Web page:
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US Sen. Ron Johnson says COVID-19 conference call comments taken out of context

Senator continues to push misleading claims about vaccines

Sen. Ron Johnson is seen in front of a Wisconsin state flag at a press conference.
Sen. Ron Johnson sits with people from outside of Wisconsin who claim to have had adverse reactions to COVID-19 vaccines Monday, June 28, 2021, at the Milwaukee Federal Building in Milwaukee, Wis. Angela Major/WPR

U.S. Sen. Ron Johnson said Friday that comments he made earlier this week to an attorney who inaccurately claimed that COVID-19 vaccines cause AIDS were taken out of context.

On a Zoom conference call with Johnson Sunday that was later uploaded to the video website Rumble, Colorado attorney Todd Callender said “shots caused vaccine-induced AIDS.” There’s no medical evidence to back up that claim, but Johnson, in response, said “everything you say may be true.”

“Right now, the public views the vaccines as largely safe and effective,” he said on the conference call. “Until we get a larger percentage of the population with their eyes open to, ‘Whoa, these vaccine injuries are real, why?’ — you know, it’s gotta be step-by-step.”

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At an event in Milwaukee Friday, Johnson said the conversation was misreported.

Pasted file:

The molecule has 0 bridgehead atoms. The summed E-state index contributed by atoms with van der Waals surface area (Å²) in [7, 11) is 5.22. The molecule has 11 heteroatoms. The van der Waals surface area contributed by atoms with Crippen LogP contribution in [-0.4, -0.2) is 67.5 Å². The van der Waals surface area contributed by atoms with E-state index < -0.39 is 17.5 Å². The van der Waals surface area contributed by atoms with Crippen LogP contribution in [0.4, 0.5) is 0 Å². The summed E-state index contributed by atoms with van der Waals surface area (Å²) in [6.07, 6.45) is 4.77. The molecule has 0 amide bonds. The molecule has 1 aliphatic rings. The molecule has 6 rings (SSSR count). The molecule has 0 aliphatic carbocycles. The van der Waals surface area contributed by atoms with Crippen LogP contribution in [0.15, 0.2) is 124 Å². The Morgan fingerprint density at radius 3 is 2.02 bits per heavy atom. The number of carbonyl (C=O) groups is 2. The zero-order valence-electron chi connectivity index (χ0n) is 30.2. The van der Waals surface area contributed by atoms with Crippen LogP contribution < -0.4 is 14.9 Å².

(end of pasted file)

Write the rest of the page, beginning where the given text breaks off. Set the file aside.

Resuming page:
“That was just a throwaway line, OK?” Johnson said. “I do not believe the vaccine gives AIDS. Never have. Never said that.”

Johnson said the conference call was supposed to be private, and he wasn’t aware it was being recorded.

On Tuesday, Johnson wrote on Twitter that he would continue to “fight for transparency.”

Johnson continues to spread misleading information about the vaccines. He said Friday the vaccines have “definitely caused injury.”

“I’m in no means an anti-vaxxer,” said Johnson, who in March of last year said he wasn’t planning on getting a COVID-19 vaccine. “I’m willing to change my approach based on real information.”

He cited a federal database that tracks health events that happen after vaccinations. As NPR previously reported, many of those events are coincidental, and the database doesn’t establish a cause-and-effect relationship.

“The deaths associated on the VAERS system with the COVID vaccine vastly outnumber anything we’ve ever seen with the flu vaccine,” Johnson claimed.

Last June, Johnson organized a roundtable where people who experienced side effects from COVID-19 vaccines were able to share their stories. The event received significant criticism from health care experts and public officials.

Johnson has claimed the vaccines are not completely safe and supported alleged COVID-19 treatments such as ivermectin and hydroxychloroquine. Health organizations do not support those assertions.

Disinformation about vaccines has run rampant during the pandemic. Serious side effects from COVID-19 vaccines are possible, but rare, according to the CDC.